Research, Early Detection, Survivor Support, Advocacy
 

What is Breast Cancer?

Breast cancer is a type of cancer where cells in the breast tissue divide and grow without normal control. Like other cancers, breast cancer can spread throughout the body. Breast cancer is the second leading cause of cancer deaths in women in the United States.


  Each week in Oregon and SW Washington 63 men and women will be diagnosed with breast cancer and 11 will die.
 
     
 
   
 
 

     

 Risk Factors

     
   
   
 
 
 
 
 Age
 
 Being a Woman
 
Race
 
 
Risk increases with age. 
Women age 50 and older are at a higher
risk of being diagnosed.
  Women are at greatest risk for developing breast cancer, although men are susceptible as well.   Race is not a risk factor, but rates of developing and dying from the  disease differ among racial and ethnic groups.  
             
 
 
 
 
 
 
 
  Alcohol Use    Personal History   Hormone Replacement Therapy and Birth Control Pills  
   Consuming one or more alcoholic beverage a day may increase the risk of breast cancer. 

  Having a personal history of breast cancer, or any form of cancer can strongly increase your risk of being diagnosed again. 
The use of hormones (Estrogen & Progestin) and current or previous use of birth control pills have been shown to slightly increase the risk of developing breast cancer.  
 
 

     
   


 
 
 
 
 
  Family History   High Breast Density   Genetic Mutations  
  Having an immediate family member with breast cancer can increase your risk. However, 85% of women who've been diagnosed have no family history!   Breast density refers to the proportion of fat to tissue in the breasts. Women with high density breast are 4-5 times more likely to develop the disease than those with lower density.    Some inherited mutations, including BRCA 1 & BRCA 2 are linked to breast cancer. These do increase risk, but only account for 5-10% of breast cancers!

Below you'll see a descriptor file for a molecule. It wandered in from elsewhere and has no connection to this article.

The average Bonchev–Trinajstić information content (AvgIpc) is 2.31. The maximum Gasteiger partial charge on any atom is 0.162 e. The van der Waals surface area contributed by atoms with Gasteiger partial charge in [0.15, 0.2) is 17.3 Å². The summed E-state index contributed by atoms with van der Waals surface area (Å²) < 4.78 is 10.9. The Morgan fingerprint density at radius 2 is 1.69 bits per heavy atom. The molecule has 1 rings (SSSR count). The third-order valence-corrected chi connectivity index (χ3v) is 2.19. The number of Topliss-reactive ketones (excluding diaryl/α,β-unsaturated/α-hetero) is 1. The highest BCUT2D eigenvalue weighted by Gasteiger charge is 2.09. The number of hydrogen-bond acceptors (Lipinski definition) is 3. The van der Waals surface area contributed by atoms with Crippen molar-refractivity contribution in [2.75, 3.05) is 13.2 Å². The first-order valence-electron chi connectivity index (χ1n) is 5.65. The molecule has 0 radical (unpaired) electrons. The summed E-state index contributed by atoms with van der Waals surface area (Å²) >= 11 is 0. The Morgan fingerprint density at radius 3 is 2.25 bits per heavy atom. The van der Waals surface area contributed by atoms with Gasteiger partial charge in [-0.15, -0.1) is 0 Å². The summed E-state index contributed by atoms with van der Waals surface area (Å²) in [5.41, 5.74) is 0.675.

Maintain a Healthy Weight
 
Lack of Exercise
 
Breastfeeding
 
 
Being overweight after menopause has been shown to increase risk. Eating a balanced diet to maintain a healthy weight can decrease risk.
  Exercise enhances the immune system's ability to kill cancer cells and slow their growth, so it may reduce the lifetime risk of developing breast cancer! 
  Breastfeeding for at least 12 months may lower a woman's risk of getting breast cancer, particularly for
premenopausal women.
 



 

Early Detection and Effective Treatment: The Key to Surviving Breast Cancer!


When Breast Cancer is diagnosed at its earliest stages, the five-year relative survival rate is 99 percent.

Mammograms are the best available breast cancer screening tool. They can detect about 85 percent of all breast cancers.
Have a conversation with your doctor to decide when, and how often you should have a mammogram. 

For information on early detection click here

To learn more about risk factors, click here

Komen is the largest non-governmental funder of breast cancer research in the world,
with $847 million invested so far. 

2015 Research Fast Facts